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Re: Forti EMS on non-domain server 2021/07/15 10:22:40 (permalink) ☄ Helpfulby skyegool 2021/07/19 11:15:19
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Exactly correct... the only thing I'd not be sure of in that scenario is if you can fully leverage the Compliance stuff that comes into play starting at 6.4.2 I believe. I'm referring to the whole "If/Then" and how you can base rule-sets off of AD Sec groups and the like. I'd assume though if you had a solid LDAPs on 636 you'd be good to pull any of that information. I'd think your biggest hurdle would be around DNS and EMS being able to properly catch the latest DNS updates and be able to properly resolve the names of the endpoints that are under its care... You're certainly not going to be able to do it if you're pointing at quad 8's and if you're already bringing 53 traffic back into the domain then there's only maybe a two or three net gain on the number of ports your having to bring in on a domain joined vs a non-domain joined box. Truthfully for me the ease of management (and the security of the EMS server itself) far outweigh those two or three fewer ports that the non-domain joined EMS servers will realize. When considering the ports/protocols that have to be allowed vs not allowed that small gain is w/o a doubt negligible in my book.
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skyegool
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Re: Forti EMS on non-domain server 2021/07/19 11:38:10 (permalink)
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Thanks
I tried to leverage between practicaly (domain joined) and theoreticaly (isolated standalone box in DMZ...) best options.
We will start with AD joined and when we well establish whole sytem, we will migrate to standalone, that's the plan at least.
I think that punching hole with 8013 is not that big of a deal.
Will also apply geo-block with security profiles and "heavier" monitoring and we're good to go (I think).
 
I also noticed that there is no forticlient application signature in Application Control, it would be nice if filtration could be done that way also.
 
@fcb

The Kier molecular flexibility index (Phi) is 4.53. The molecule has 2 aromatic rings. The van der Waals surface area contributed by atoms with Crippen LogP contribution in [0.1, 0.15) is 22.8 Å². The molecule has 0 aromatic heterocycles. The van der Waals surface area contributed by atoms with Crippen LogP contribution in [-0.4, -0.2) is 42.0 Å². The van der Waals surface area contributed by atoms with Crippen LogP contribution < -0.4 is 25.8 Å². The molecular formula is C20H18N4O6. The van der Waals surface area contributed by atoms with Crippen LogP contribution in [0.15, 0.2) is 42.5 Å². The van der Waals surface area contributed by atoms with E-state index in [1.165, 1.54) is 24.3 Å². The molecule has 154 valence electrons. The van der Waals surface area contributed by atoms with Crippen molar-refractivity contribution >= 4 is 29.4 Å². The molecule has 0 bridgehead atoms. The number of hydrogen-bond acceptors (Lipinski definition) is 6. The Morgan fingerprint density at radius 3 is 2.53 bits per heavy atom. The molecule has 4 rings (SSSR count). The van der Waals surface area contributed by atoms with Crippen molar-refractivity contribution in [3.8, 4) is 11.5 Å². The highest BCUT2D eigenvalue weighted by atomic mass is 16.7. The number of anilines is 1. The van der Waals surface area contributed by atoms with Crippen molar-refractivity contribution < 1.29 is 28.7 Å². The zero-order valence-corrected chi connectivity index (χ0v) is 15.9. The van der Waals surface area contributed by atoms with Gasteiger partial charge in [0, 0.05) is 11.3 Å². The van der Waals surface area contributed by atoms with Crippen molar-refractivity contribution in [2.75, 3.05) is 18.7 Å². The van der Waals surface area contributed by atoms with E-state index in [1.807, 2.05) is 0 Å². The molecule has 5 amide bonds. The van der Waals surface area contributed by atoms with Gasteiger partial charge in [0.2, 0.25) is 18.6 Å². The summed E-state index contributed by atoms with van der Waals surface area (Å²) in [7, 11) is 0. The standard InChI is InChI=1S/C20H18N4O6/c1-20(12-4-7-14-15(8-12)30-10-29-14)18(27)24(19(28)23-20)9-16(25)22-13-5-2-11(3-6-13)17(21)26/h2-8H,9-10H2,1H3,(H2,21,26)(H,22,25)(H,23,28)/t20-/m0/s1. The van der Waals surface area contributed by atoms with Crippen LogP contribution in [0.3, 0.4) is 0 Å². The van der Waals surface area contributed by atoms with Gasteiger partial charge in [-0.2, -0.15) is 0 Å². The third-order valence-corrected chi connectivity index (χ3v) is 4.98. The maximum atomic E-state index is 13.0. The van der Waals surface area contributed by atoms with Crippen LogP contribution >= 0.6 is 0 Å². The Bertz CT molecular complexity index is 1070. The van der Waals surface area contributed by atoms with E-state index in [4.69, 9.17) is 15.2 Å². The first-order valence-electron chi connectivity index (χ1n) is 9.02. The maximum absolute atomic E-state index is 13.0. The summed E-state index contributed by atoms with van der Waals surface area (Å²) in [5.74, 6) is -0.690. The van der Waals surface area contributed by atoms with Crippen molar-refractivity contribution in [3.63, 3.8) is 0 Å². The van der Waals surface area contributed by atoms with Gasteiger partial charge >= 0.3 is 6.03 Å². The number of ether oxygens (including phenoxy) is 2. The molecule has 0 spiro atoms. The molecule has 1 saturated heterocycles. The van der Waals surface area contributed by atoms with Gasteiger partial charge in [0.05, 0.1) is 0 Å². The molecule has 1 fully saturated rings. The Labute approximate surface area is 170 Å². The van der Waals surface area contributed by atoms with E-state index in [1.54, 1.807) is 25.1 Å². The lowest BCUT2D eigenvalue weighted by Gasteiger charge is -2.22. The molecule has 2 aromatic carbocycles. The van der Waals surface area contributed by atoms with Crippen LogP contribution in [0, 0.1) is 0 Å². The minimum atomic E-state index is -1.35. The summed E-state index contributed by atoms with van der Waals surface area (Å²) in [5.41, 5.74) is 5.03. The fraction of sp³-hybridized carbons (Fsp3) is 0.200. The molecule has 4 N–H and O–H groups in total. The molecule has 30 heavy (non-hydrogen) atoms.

I wanted split DNS, but decided that even local users pull telemetry from public side.
If we would do split dns, all of our branches would have to access DMZ from inside and that a hustle to config
It is working fine like this, but I have a feeling that am I missing something :-)
 
 
 
 
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fcb
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Re: Forti EMS on non-domain server 2021/07/20 13:11:19 (permalink)
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skyegool
I wanted split DNS, but decided that even local users pull telemetry from public side.



Why did you decide to pull telemetry from public side? We are just allowing our internal clients to access it from the LAN side or the same side that EMS talks through to the internal services it needs (ie: Domain Controllers, DNS, ETC). and so far so good, no issues at all.
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Kenundrum
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Re: Forti EMS on non-domain server 2021/07/20 13:24:13 (permalink)
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The huge benefit in allowing access from the outside is that you can publish updates to profiles and all clients will get it regardless of their on-network status. Our big fear was ending up with a device that was marooned due to some change down the road. We can change all the different properties of the profile. As long as the outside telemetry address doesn't change, all the clients will be able to pull the new configuration successfully. 
You can also include multiple telemetry addresses in the profiles, so the clients will connect to a local one if they're on-network or the public-facing one if they're not.

CISSP, NSE4